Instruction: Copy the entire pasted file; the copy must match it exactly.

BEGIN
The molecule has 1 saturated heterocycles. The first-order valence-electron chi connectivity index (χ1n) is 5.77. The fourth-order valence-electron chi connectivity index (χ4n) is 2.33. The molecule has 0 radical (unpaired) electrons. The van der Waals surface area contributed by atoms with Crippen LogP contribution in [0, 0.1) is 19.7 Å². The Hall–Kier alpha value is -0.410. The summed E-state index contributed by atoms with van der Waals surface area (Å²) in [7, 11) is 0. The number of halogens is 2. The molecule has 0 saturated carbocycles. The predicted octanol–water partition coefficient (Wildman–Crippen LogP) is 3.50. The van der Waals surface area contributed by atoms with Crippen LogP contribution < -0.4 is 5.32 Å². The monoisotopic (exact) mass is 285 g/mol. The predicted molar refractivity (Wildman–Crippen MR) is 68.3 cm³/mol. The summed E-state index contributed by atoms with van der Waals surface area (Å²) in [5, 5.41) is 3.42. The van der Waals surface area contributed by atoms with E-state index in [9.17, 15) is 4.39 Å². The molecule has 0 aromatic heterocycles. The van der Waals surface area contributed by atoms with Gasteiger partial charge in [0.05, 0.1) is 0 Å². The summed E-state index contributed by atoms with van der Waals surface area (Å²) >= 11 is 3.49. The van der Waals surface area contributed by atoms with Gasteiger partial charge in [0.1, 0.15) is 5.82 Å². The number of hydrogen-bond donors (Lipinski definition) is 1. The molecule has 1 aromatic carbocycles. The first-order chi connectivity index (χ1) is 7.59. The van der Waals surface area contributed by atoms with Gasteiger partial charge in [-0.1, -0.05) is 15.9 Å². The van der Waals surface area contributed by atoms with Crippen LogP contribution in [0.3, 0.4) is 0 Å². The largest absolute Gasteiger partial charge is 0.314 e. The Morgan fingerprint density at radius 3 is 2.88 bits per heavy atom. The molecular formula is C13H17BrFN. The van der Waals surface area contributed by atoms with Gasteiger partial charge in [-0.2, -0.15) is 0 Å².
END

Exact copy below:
The molecule has 1 saturated heterocycles. The first-order valence-electron chi connectivity index (χ1n) is 5.77. The fourth-order valence-electron chi connectivity index (χ4n) is 2.33. The molecule has 0 radical (unpaired) electrons. The van der Waals surface area contributed by atoms with Crippen LogP contribution in [0, 0.1) is 19.7 Å². The Hall–Kier alpha value is -0.410. The summed E-state index contributed by atoms with van der Waals surface area (Å²) in [7, 11) is 0. The number of halogens is 2. The molecule has 0 saturated carbocycles. The predicted octanol–water partition coefficient (Wildman–Crippen LogP) is 3.50. The van der Waals surface area contributed by atoms with Crippen LogP contribution < -0.4 is 5.32 Å². The monoisotopic (exact) mass is 285 g/mol. The predicted molar refractivity (Wildman–Crippen MR) is 68.3 cm³/mol. The summed E-state index contributed by atoms with van der Waals surface area (Å²) in [5, 5.41) is 3.42. The van der Waals surface area contributed by atoms with E-state index in [9.17, 15) is 4.39 Å². The molecule has 0 aromatic heterocycles. The van der Waals surface area contributed by atoms with Gasteiger partial charge in [0.05, 0.1) is 0 Å². The summed E-state index contributed by atoms with van der Waals surface area (Å²) >= 11 is 3.49. The van der Waals surface area contributed by atoms with Gasteiger partial charge in [0.1, 0.15) is 5.82 Å². The number of hydrogen-bond donors (Lipinski definition) is 1. The molecule has 1 aromatic carbocycles. The first-order chi connectivity index (χ1) is 7.59. The van der Waals surface area contributed by atoms with Gasteiger partial charge in [-0.1, -0.05) is 15.9 Å². The van der Waals surface area contributed by atoms with Crippen LogP contribution in [0.3, 0.4) is 0 Å². The largest absolute Gasteiger partial charge is 0.314 e. The Morgan fingerprint density at radius 3 is 2.88 bits per heavy atom. The molecular formula is C13H17BrFN. The van der Waals surface area contributed by atoms with Gasteiger partial charge in [-0.2, -0.15) is 0 Å².